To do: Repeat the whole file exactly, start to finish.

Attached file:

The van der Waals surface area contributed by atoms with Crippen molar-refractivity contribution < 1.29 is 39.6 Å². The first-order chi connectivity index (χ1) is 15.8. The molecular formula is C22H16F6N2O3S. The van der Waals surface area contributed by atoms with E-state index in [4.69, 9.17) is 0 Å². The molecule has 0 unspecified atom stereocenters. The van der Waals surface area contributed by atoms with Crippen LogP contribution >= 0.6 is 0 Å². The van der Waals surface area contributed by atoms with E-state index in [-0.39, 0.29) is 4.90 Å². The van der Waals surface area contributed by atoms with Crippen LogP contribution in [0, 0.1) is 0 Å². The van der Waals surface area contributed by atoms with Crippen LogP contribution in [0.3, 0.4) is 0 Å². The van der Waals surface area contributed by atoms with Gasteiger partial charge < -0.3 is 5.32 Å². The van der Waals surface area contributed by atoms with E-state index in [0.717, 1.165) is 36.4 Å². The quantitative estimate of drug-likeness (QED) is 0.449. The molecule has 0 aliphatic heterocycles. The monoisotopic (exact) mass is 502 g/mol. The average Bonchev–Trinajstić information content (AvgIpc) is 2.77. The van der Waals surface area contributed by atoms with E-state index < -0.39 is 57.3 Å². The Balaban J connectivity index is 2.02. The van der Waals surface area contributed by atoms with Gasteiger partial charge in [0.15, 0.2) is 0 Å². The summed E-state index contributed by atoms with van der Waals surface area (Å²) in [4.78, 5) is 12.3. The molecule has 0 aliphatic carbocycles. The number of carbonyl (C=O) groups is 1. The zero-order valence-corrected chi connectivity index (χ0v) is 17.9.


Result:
The van der Waals surface area contributed by atoms with Crippen molar-refractivity contribution < 1.29 is 39.6 Å². The first-order chi connectivity index (χ1) is 15.8. The molecular formula is C22H16F6N2O3S. The van der Waals surface area contributed by atoms with E-state index in [4.69, 9.17) is 0 Å². The molecule has 0 unspecified atom stereocenters. The van der Waals surface area contributed by atoms with Crippen LogP contribution >= 0.6 is 0 Å². The van der Waals surface area contributed by atoms with E-state index in [-0.39, 0.29) is 4.90 Å². The van der Waals surface area contributed by atoms with Crippen LogP contribution in [0, 0.1) is 0 Å². The van der Waals surface area contributed by atoms with Crippen LogP contribution in [0.3, 0.4) is 0 Å². The van der Waals surface area contributed by atoms with Gasteiger partial charge < -0.3 is 5.32 Å². The van der Waals surface area contributed by atoms with E-state index in [0.717, 1.165) is 36.4 Å². The quantitative estimate of drug-likeness (QED) is 0.449. The molecule has 0 aliphatic heterocycles. The monoisotopic (exact) mass is 502 g/mol. The average Bonchev–Trinajstić information content (AvgIpc) is 2.77. The van der Waals surface area contributed by atoms with E-state index < -0.39 is 57.3 Å². The Balaban J connectivity index is 2.02. The van der Waals surface area contributed by atoms with Gasteiger partial charge in [0.15, 0.2) is 0 Å². The summed E-state index contributed by atoms with van der Waals surface area (Å²) in [4.78, 5) is 12.3. The molecule has 0 aliphatic carbocycles. The number of carbonyl (C=O) groups is 1. The zero-order valence-corrected chi connectivity index (χ0v) is 17.9.